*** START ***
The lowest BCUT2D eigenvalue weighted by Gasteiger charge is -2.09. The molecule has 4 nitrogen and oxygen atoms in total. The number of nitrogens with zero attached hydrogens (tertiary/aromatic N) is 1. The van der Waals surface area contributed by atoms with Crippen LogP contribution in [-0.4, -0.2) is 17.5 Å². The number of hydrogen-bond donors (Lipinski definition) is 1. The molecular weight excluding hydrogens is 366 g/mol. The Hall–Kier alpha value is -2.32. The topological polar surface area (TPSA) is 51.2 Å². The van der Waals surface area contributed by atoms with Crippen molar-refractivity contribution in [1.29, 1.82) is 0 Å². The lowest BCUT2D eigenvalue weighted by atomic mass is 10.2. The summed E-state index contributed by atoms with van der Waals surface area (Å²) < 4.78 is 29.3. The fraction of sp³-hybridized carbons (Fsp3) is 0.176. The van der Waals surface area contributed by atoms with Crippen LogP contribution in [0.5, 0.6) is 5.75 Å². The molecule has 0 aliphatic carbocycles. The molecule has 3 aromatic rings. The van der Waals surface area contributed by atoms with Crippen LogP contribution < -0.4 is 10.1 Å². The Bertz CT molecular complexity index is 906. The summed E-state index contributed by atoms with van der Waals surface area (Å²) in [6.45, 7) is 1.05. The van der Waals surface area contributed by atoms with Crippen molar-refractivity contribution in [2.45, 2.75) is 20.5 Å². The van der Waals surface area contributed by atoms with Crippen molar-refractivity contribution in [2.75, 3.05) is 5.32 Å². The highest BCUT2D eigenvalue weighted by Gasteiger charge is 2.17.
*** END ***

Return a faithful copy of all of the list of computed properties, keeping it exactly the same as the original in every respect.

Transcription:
The lowest BCUT2D eigenvalue weighted by Gasteiger charge is -2.09. The molecule has 4 nitrogen and oxygen atoms in total. The number of nitrogens with zero attached hydrogens (tertiary/aromatic N) is 1. The van der Waals surface area contributed by atoms with Crippen LogP contribution in [-0.4, -0.2) is 17.5 Å². The number of hydrogen-bond donors (Lipinski definition) is 1. The molecular weight excluding hydrogens is 366 g/mol. The Hall–Kier alpha value is -2.32. The topological polar surface area (TPSA) is 51.2 Å². The van der Waals surface area contributed by atoms with Crippen molar-refractivity contribution in [1.29, 1.82) is 0 Å². The lowest BCUT2D eigenvalue weighted by atomic mass is 10.2. The summed E-state index contributed by atoms with van der Waals surface area (Å²) < 4.78 is 29.3. The fraction of sp³-hybridized carbons (Fsp3) is 0.176. The van der Waals surface area contributed by atoms with Crippen LogP contribution in [0.5, 0.6) is 5.75 Å². The molecule has 0 aliphatic carbocycles. The molecule has 3 aromatic rings. The van der Waals surface area contributed by atoms with Crippen LogP contribution < -0.4 is 10.1 Å². The Bertz CT molecular complexity index is 906. The summed E-state index contributed by atoms with van der Waals surface area (Å²) in [6.45, 7) is 1.05. The van der Waals surface area contributed by atoms with Crippen molar-refractivity contribution in [2.45, 2.75) is 20.5 Å². The van der Waals surface area contributed by atoms with Crippen molar-refractivity contribution in [2.75, 3.05) is 5.32 Å². The highest BCUT2D eigenvalue weighted by Gasteiger charge is 2.17.